So our reunion, Piemontese dinner almost didn't happen. Neidorf blew a tendon in his thumb at a speed chess tournament on Saturday, and we were forced to consider rescheduling. But with an aluminum splint on his hand and a belly full of homemade Demerol, he sucked it up, and we soldiered on.
Over dinner, we worked our way through a full flight of (almost) all Piedmont wines, sparkling aperitif to dessert wine. Here's the line up:
Sandro Fay, Drei Es, Spumante Metodo Classico, NV. Actually, this is from Lombardy (the neighboring state). But it's a blanc de noirs made entirely from Nebbiolo. And it's awesome. And Nebbiolo (did I mention that it's 100% Nebbiolo?), so we figured we'd let it play. Metodo Classico means Fay makes this like like Champagne with a secondary fermentation in the bottle on the lees. It is rich and muscular, with ripe apple and red-fruit flavors and an intense, chalky minerality. The nose is brioche with subtle, earthy notes of cured meats and mushroom. This is an exceptional wine and my favorite of the evening (even if it's not actually from Piedmont).
Bruno Giacosa, Roero Arneis, 2007. Bruno Giacosa invented Piedmont. Okay, that's not exactly true. Maybe it was Garibaldi's idea originally (pictured). Or Mazzini's. But Giacosa is an iconic winemaker and his reputation and that of the region are densely intertwined. Made from the Arneis grape, grown in the Roero hills of Southeastern Piedmont, this wine is crisp, aromatic and evocative of those hills. Aromas of orchard fruit, wet stones and straw. Flavors of apple and nectarine with a lively acidity and a bracing, gravelly core.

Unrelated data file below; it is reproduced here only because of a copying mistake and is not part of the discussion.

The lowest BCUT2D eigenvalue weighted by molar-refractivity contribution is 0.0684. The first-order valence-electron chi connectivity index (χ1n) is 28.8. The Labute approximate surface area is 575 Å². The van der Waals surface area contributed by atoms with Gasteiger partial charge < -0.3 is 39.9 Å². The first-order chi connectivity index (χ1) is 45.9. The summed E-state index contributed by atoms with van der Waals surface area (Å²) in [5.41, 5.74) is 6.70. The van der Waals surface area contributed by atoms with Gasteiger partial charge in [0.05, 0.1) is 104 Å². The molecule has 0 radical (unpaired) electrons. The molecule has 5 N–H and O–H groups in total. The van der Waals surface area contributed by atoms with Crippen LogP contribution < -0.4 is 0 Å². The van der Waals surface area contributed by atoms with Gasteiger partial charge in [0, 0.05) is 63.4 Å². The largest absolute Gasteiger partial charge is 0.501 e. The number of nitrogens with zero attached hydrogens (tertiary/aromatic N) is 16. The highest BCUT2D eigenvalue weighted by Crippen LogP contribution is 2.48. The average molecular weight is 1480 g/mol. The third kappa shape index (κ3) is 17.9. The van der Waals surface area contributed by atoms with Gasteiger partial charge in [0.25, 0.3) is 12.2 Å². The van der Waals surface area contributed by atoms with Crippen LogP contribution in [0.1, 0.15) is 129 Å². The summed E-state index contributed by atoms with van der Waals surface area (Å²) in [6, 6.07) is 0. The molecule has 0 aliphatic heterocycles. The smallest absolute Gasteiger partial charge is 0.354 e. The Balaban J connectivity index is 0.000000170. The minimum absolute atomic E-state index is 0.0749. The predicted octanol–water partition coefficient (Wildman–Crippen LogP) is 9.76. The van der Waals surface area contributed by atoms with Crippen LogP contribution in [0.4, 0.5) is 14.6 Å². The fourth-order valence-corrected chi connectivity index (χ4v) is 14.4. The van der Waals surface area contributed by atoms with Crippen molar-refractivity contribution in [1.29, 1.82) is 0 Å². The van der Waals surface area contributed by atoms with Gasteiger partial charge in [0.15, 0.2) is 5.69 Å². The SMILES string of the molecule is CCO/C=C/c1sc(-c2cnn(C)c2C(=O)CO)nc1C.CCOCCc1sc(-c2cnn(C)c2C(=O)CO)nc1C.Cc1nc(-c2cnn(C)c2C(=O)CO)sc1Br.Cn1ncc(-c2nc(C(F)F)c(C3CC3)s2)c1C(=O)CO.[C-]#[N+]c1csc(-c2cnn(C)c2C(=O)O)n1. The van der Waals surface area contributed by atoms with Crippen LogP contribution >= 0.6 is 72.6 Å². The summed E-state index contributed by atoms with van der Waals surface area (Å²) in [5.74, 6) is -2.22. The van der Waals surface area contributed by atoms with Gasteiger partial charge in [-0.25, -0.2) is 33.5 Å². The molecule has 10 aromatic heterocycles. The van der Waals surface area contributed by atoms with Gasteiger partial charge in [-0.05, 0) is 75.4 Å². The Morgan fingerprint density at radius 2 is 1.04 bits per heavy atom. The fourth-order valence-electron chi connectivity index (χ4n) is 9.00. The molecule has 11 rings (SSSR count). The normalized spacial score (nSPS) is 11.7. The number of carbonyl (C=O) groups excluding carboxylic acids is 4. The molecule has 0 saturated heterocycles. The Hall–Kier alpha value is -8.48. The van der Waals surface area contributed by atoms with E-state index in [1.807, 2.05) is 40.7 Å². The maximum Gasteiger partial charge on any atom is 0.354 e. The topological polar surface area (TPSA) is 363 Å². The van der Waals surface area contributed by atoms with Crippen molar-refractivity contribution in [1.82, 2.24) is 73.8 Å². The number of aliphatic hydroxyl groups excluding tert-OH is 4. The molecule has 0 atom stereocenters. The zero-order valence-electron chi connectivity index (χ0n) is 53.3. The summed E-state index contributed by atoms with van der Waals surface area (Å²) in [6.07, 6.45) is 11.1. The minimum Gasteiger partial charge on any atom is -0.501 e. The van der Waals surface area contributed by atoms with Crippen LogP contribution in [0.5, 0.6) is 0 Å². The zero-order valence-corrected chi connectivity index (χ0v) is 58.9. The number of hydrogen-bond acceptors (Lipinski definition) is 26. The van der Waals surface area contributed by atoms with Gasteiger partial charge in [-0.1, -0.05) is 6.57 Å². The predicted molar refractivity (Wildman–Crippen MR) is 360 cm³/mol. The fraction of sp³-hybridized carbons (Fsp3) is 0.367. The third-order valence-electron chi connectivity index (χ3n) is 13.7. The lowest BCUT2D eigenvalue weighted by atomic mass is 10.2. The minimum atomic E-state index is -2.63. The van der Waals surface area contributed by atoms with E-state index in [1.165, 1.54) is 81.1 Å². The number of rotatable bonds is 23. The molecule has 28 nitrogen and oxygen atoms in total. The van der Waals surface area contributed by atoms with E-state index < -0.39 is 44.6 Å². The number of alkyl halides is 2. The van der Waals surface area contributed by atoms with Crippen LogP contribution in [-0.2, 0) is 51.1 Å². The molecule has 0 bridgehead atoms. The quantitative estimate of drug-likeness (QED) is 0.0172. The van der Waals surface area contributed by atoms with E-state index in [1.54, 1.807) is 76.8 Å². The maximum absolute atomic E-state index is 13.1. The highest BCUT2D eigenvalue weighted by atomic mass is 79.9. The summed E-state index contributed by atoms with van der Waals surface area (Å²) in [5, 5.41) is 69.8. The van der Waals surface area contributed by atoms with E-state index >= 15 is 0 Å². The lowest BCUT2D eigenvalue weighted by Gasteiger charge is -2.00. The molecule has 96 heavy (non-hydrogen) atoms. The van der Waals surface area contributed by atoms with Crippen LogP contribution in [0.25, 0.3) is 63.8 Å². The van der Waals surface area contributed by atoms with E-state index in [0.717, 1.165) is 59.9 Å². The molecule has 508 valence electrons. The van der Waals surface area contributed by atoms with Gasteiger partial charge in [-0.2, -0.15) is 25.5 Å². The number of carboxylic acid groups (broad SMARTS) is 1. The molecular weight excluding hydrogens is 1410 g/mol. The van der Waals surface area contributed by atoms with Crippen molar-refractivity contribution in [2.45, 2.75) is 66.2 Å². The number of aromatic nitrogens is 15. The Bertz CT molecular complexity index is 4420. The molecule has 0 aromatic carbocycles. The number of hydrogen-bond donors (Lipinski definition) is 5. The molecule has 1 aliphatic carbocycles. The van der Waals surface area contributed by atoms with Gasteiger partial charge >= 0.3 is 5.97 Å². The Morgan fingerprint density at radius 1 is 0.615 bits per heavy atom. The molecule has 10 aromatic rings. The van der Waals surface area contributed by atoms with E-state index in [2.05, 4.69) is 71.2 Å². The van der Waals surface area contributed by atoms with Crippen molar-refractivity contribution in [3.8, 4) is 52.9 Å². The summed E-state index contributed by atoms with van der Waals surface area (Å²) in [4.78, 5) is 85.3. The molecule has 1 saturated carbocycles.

Bruno Giacosa, Barolo, Falletto, 2000. Giacosa invented Barolo. Okay, again I'm exaggerating. But less so this time. Giacosa has been long regarded as Piemonte's chief traditionalist. He makes old-school Barolo, fermented in tanks and aged in big vats called botti. This one is still young, and took 3 hours in a decanter to show. The nose is plum, raspberry and green stems carrying along a subtle earthy element of dry soil. Poised and precise, this is dense in three directions with bright fruit and pepper spice. The tannins bite hard but can't mask a beautiful finish of rocks and mocha.
Produtori del Barbaresco, Barbaresco, 2004. The Produtori is a cooperative of growers that dates back to the late 1950s and to a communal tradition going back to the late 19th century. Independent, mostly family-owned, farms pool resources and share expenses. Unlike Giacosa's single-vineyard wine, the combined effort of the Produttori results in a representative expression of the entire vintage. Which in 2004 was exemplary. Like many "big" vintages, this is dominated by ripe fruit flavors, wild berries and plum. And painfully young; the tannic sting makes your eyes water.
Coppo, Brachetto d'Acqui, 2006. Brachetto d'Acqui is regarded as the perfect match for chocolate, a myth no doubt perpetuated by producers of the stuff. Nevertheless, I always find it beguiling. And it's low alcohol (this one was 5.5%), so you can pound it down at the end of the night without conjuring room spins. It's a sweet mix of alcoholic black cherry soda and pixie dust.
Everyone agreed the almost all Piedmont wine night was a hit. Except Neidorf. He passed out under the table after the pasta course.
Thanks Crime Dog for organizing the community forum.
This is still not a blog.
(chess pic: © Ff0000 | Dreamstime.com)